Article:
As if to forewarn the audience of the wild ride that is about to begin, a DJ at the Styxx Club asks if I am ready. Ignorant of all that is to come, I say, “Hell, yeah!”
Poor, stupid fool.
With Christmas Eve right around the corner, a group of clubbers finds trouble at the Styxx, where Bart (Olivier Bartelemy) gets a bottle broken on his head. Leaving the club behind, they travel to the country home of Eve (Roxane Mesquida), where they meet backwoods yokel and housekeeper Joseph (Vincent Cassel, one of France’s busiest actors, whose face I became familiar with from films like Christophe Gans’ Le Pacte des Loups—Brotherhood of the Wolf—and Les Rivieres Pourpres—The Crimson Rivers). It isn’t long before they meet some curiously inbred-looking villagers, and experience a number of unsettling situations.
What gradually becomes clear is that all is not right out here in the French countryside.
Now, if it’s one thing the French can do, it’s to serve up some pretty disturbing, effed-up horror movies. From Alexandre Aja’s Haute Tension to Fabrice Du Welz’s Calvaire, I have come to be very wary of France; if these films are anything to go by, France is one country I am never stepping foot in.*
Sheitan follows in that fine, anti-tourism vein.
Though it is a variation of the young pretty things-in-peril fright flick, Sheitan succeeds in making the idea of being stalked by some mad cannibalistic killer with a chainsaw seem like a Disney movie. Recent Hollywood offerings like The Hitcher or House of Wax or the Texas Chainsaw movies? Wussy.
And Sheitan isn’t in the Hostel or Saw mode, either; what some industry observers have come to term as “torture porn.” Sheitan takes the horror beyond the visceral, getting underneath your skin without the fixation on the blood and gore.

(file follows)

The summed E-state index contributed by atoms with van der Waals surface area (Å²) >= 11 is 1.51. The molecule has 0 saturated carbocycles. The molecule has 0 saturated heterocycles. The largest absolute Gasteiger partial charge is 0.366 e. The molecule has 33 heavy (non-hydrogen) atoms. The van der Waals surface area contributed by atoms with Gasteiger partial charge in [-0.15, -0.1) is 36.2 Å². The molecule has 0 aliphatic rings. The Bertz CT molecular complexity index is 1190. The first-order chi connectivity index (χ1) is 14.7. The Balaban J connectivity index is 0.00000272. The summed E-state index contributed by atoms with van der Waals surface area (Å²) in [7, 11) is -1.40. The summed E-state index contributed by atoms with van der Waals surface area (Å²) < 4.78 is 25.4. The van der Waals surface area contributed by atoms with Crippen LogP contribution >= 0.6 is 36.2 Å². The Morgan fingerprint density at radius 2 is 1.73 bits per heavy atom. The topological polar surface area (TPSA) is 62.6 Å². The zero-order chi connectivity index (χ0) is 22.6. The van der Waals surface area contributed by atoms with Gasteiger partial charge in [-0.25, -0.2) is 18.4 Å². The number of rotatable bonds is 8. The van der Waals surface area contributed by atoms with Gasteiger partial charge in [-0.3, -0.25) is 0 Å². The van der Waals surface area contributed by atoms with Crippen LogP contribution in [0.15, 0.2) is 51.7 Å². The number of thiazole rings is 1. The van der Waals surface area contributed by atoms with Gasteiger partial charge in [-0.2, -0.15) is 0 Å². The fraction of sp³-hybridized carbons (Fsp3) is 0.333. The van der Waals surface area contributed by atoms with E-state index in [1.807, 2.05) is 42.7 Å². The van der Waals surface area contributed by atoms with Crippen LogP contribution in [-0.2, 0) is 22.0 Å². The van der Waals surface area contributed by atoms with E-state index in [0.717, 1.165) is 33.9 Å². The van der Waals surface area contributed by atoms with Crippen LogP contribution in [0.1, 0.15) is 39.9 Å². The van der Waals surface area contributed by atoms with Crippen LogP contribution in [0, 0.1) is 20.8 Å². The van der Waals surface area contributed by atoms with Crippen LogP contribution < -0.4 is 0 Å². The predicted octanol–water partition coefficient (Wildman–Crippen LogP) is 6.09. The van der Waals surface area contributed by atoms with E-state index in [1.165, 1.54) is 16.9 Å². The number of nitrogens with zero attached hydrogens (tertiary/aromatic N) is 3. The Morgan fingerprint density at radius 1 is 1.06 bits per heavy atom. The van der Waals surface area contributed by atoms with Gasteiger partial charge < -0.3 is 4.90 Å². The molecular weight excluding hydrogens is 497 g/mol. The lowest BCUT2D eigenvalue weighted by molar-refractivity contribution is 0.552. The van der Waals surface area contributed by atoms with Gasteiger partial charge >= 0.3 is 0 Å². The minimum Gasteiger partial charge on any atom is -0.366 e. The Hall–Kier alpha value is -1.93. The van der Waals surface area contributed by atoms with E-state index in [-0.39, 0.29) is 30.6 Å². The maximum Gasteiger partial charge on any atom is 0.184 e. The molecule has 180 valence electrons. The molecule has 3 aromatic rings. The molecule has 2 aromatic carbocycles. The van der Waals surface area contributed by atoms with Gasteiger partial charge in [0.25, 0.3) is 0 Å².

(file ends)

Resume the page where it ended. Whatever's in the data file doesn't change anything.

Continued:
Kim Chapiron (who also directed both Cassel and Bartelemy in his short film La Barbichette) sets up a situation that is truly disturbing, painting a world seething with insanity and chaos, a world where God is deaf and blind. And although this is the general aetheistic attitude the average horror film cops anyway, there is actually a crucial dining table discussion in Sheitan which serves as a cornerstone of the film’s portrayal of an indifferent deity.
And can we really blame Him? After all, we watch a group of youngsters (some of them espousing a deep faith in their chosen god) cheat and steal and have wanton sex. General horniness, in fact, seems to be the major motivational factor which drives them, which muddles their judgment, making them easier prey.
Two telling points towards the film’s end bolster the God-in-absentia idea: the direct plea which goes unanswered, and the end result of the perhaps one true selfless act in the entire movie. (And keep in mind, this is happening just as Christmas comes around, a temporal setting incidentally shared by Calvaire.)
If there is any suprahuman force active in Sheitan, it’s the one the film is named for. Note though that there is no actual physical presence of the demonic or the supernatural which appears onscreen, no rotating heads or pea soup vomit. (Unless you consider Cassel wearing a set of fake bad teeth—and other head gear—demonic.) There are, however, motifs: from the Styxx Club, to a dog called “Cerberus,” to a tale told by Joseph, to a ghastly birth on Christmas. (Also, please note Joseph’s wife’s name…)
Sheitan is a cinematic experience that is by turns absurd and unsettling, and is the sort of movie that stays with you in a way that the majority of Hollywood’s horror doesn’t. There are some images that will sear themselves indelibly on your mind’s eye, so be warned. (The family portrait at film’s end is one of the most disturbing images in the entire movie.)
So if your idea of horror is the watered-down Hollywood PG-13 variety, or the measured quiet creep of long-haired female contortionist ghosts, you’d best be advised to stay as far away from Sheitan as you can. If you are, however, open to the experience of being unsettled by your horror, then Christmas dinner with Sheitan could be just the ticket.
* And Belgium too, as Calvaire is a Belgian horror movie. (Not France, yes, but it is right next to France, so… Let’s change that to “I am never stepping foot in France and its surrounding areas.”)
(Originally posted 021807)